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The Crucible

HD   M Closed Captioning

Nicholas Hytner

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About the Movie

The Salem witch trials of 1692 are brought vividly to life in this compelling adaptation of Arthur Miller's play, directed by Nicholas Hytner ("The Madness of King George"). A group of teenage girls meet in the woods at midnight for a secret love-conjuring ceremony. While the other girls attempt to cast love spells, Abigail Williams (Winona Ryder) wishes for the death of her former lover's (Daniel Day-Lewis) wife. When their ceremony is witnessed by the town minister, the girls suddenly find themselves accused of witchcraft. Soon the entire village is consumed by cries of witchcraft, and as the hysteria grows, blameless victims are torn from their homes, leading to a devastating climax.

Customer Reviews

The Crucible

Could have been called The Excruciating. If ever you were after a reason to make religion history, here it is. The religious fanaticism of the Massachusetts community of the 17th century is so extreme that its judiciary is prepared to forsake reason, logic and fair-mindedness in its relentless pursuit of so-called demonic influence. So much so, that the presiding court depicted in this film allows itself to be unduly influenced by a group of silly teenage girls who do what teenage girls do so well - lie, act, cheat, anything that deflects guilt from themselves. As a result, innocent and upstanding members of the community are put to death.

If director Hytner set out to demonstrate the inanity of religious zealotry, he achieved it without qualification. Unfortunately, along the way, the audience has to endure some boring, laboured scenes with monologues spoken in the dialect of the time, which are uncomfortable to the modern ear and thus exacerbate the desire for the film to come to its close. Daniel Day Lewis is, of course, a consummate actor whose commitment to his character so outshines the efforts of the rest of this very good cast that the film feels unbalanced, with other actors trying their best to redress the situation yet managing only to overplay their role. Winona Ryder is a very good example. A delightful actor in the right role (ie GIrl, interrupted) but here just trying so hard she ends up being whiny and annoying.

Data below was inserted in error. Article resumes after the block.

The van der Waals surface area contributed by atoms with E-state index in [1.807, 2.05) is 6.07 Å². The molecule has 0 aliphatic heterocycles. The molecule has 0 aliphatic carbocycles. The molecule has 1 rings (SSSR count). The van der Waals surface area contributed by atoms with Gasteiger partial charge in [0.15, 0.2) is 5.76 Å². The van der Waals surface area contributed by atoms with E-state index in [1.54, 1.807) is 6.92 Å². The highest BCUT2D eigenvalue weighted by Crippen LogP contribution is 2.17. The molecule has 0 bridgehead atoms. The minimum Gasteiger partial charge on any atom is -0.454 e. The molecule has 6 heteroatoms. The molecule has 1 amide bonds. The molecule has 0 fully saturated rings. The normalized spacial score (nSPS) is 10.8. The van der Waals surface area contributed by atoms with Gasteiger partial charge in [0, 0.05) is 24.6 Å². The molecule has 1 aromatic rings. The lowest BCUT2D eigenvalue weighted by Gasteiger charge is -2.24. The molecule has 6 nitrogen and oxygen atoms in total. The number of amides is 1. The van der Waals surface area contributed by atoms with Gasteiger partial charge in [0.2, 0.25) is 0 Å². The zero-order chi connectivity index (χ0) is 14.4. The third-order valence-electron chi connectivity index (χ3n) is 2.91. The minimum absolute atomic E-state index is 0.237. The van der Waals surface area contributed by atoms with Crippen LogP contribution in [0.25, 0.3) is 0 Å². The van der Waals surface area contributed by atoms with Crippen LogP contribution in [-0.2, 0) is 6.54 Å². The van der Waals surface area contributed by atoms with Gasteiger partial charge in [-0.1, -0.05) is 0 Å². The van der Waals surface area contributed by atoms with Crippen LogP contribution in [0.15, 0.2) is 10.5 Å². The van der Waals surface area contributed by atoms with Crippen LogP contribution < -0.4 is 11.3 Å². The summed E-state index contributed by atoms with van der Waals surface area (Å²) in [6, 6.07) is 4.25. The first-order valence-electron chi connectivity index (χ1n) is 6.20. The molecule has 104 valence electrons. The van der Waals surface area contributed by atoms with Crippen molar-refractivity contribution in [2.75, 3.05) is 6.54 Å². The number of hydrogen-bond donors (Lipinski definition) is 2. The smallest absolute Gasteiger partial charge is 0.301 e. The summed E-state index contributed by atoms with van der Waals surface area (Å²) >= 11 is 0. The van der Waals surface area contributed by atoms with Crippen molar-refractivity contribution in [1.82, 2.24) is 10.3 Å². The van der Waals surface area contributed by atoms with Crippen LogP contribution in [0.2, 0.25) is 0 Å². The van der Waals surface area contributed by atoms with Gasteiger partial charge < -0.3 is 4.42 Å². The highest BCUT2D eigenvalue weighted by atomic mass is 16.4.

As a period piece, this film serves a valuable reference point to how far christian society has come since the days of burning and hanging its members for so-called acts of witchcraft. Then again, as western governments continue to demonise those who don't agree with their ideology, perhaps society hasn't come that far after all.

A faithful rendering of Arthur Miller's masterpiece.

This is the film version of Arthur Miller's play from 1953. It is a fictionalised version of the Salem witch trials of the 1690's which Miller used as an allegory, a metaphor for the McCarthyism of the 1950's that hunted and persecuted communists as unAmerican. Miller himself was being accused at the time for "unAmerican" activities. This play was his answer to that mob mentality.

It is a metaphor for the mass hysteria and mob mentality that goes on even today, when people refuse to go along with political correctness and are scapegoated for being responsible for all of society's ills, like the witches of old.

The play is not about religion, it is about the psychology of needing to persecute a minority who refuse to conform to a set of values or for simply being different. Today it is the social media crowd of "social justice warriors" who act as judge, jury and executioner of those who do not conform to their world view. They claim compassion and diversity but are brimming with hatred and hateful acts to those who do not agree with them, just as the "loving" Christians of Salem who accused innocent people of witchcraft and hanged them.

This movie is a faithful rendering of the play. Most who watch it will probably not see their own failings in its narrative. What a pity. The play is a masterpiece of allegory and a sorely needed lesson for the world today.

The Crucible
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  • $10.99
  • Genre: Drama
  • Released: 2004

Customer Ratings